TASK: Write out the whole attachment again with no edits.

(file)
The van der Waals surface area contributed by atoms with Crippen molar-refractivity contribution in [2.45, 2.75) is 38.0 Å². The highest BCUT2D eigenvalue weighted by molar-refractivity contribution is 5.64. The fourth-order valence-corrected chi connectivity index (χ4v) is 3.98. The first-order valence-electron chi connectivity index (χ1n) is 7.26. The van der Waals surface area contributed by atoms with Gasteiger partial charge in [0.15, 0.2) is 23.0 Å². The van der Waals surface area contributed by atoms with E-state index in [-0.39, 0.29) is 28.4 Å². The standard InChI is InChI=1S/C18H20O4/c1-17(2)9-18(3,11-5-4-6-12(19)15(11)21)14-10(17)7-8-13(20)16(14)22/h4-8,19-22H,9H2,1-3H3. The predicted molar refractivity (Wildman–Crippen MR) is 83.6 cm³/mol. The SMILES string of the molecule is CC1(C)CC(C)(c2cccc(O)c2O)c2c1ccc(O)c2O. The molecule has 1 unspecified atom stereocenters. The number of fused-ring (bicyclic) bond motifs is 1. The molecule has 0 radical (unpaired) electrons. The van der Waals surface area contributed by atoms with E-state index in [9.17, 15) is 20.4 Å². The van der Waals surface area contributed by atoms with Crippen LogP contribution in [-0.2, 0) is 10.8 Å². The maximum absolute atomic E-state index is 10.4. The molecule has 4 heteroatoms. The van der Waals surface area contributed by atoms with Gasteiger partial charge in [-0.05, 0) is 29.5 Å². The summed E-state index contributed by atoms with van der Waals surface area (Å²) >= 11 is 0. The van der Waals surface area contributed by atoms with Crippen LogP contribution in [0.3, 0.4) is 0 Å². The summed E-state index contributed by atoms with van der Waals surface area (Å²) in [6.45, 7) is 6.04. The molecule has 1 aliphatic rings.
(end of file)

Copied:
The van der Waals surface area contributed by atoms with Crippen molar-refractivity contribution in [2.45, 2.75) is 38.0 Å². The highest BCUT2D eigenvalue weighted by molar-refractivity contribution is 5.64. The fourth-order valence-corrected chi connectivity index (χ4v) is 3.98. The first-order valence-electron chi connectivity index (χ1n) is 7.26. The van der Waals surface area contributed by atoms with Gasteiger partial charge in [0.15, 0.2) is 23.0 Å². The van der Waals surface area contributed by atoms with E-state index in [-0.39, 0.29) is 28.4 Å². The standard InChI is InChI=1S/C18H20O4/c1-17(2)9-18(3,11-5-4-6-12(19)15(11)21)14-10(17)7-8-13(20)16(14)22/h4-8,19-22H,9H2,1-3H3. The predicted molar refractivity (Wildman–Crippen MR) is 83.6 cm³/mol. The SMILES string of the molecule is CC1(C)CC(C)(c2cccc(O)c2O)c2c1ccc(O)c2O. The molecule has 1 unspecified atom stereocenters. The number of fused-ring (bicyclic) bond motifs is 1. The molecule has 0 radical (unpaired) electrons. The van der Waals surface area contributed by atoms with E-state index in [9.17, 15) is 20.4 Å². The van der Waals surface area contributed by atoms with Crippen LogP contribution in [-0.2, 0) is 10.8 Å². The maximum absolute atomic E-state index is 10.4. The molecule has 4 heteroatoms. The van der Waals surface area contributed by atoms with Gasteiger partial charge in [-0.05, 0) is 29.5 Å². The summed E-state index contributed by atoms with van der Waals surface area (Å²) >= 11 is 0. The van der Waals surface area contributed by atoms with Crippen LogP contribution in [0.3, 0.4) is 0 Å². The summed E-state index contributed by atoms with van der Waals surface area (Å²) in [6.45, 7) is 6.04. The molecule has 1 aliphatic rings.